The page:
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Top 5 natural Greek remedies




Lemon & Lemon Leaves

Imagine a Greek backyard without a lemon tree? Impossible, and this isn’t only to spice up the look of the garden. Lemon is known to be a great source of Vitamin C, improves skin quality and helps with digestion. Oh, and it also tastes amazing with spanakopita.


Native to Greece, Sage was originally used as a meat preservative and to preserve memory. Salvia officinalis, as it was called in ancient times, was used for warding off evil, snakebites, increasing women’s fertility, and more. The Romans referred to sage as the “holy herb,” and employed it in their religious rituals. Common sage is grown in parts of Europe for distillation of an essential oil.


Photo: Nicole Lindstrom/WanderLust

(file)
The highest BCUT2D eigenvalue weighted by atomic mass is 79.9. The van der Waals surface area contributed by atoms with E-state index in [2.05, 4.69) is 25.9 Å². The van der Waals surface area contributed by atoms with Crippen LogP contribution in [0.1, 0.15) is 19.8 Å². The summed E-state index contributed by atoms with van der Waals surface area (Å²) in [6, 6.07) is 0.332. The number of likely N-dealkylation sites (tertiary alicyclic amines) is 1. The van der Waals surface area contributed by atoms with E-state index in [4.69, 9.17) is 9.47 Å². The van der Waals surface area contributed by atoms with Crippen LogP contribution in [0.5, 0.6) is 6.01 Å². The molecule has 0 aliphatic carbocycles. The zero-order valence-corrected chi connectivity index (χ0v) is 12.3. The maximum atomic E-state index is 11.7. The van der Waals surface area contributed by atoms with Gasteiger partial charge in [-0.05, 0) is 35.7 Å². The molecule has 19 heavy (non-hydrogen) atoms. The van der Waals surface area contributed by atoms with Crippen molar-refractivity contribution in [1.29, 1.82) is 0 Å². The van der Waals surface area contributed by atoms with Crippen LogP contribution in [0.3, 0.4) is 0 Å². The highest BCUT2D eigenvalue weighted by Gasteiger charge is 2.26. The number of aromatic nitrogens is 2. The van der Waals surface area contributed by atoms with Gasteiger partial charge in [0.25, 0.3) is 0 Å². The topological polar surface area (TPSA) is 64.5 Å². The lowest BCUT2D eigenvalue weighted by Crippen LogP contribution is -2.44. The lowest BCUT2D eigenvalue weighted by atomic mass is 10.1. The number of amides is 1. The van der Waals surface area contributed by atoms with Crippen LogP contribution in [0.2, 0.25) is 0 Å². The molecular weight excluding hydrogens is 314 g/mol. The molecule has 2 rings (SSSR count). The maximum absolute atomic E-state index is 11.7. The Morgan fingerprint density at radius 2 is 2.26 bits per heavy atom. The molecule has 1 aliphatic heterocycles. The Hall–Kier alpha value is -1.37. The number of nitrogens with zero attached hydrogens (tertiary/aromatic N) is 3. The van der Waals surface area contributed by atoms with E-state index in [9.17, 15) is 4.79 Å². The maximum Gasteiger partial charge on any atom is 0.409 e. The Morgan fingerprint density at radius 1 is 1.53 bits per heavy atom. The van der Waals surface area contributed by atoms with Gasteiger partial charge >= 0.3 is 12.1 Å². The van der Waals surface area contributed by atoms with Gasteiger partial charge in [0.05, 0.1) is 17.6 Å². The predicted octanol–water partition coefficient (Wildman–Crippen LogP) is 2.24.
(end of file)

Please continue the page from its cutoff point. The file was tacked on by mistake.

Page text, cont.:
According to Greek mythology, Minthe was a Greek water nympth to the river Cocytus. She wanted to seduce Hades after seeing his golden chariot but was thwarted by Queen Persephone, who turned Minthe into the herb, mint. Today, it used primarily for cooking and to settle people’s stomaches. It has a warm, fresh, aromatic, sweet flavour with a cool aftertaste.


Native to the Mediterranean, artichoke was created in Greek mythology when Zeus turned his desired into a thistle after being rejected. Varieties of artichokes were cultivated in Sicily, with the the Greeks calling them kaktos. In that period, the Greeks ate the leaves and flower heads, believing it was highly healthy and used it as an aphrodisiac, a diuretic, a breath freshener, and a deodorant.


The ancient Greeks called the lavender herb nárdos, and was used to heal aches and pains from labouring. The flower was sold for the equivalent of a farm worker’s month salary. After scientific analysis in the 21st century, it’s been found that lavender can be used to improve sleep for people with insomnia. It can also treat certain hair diseases.

Sourced By: Wander Lust

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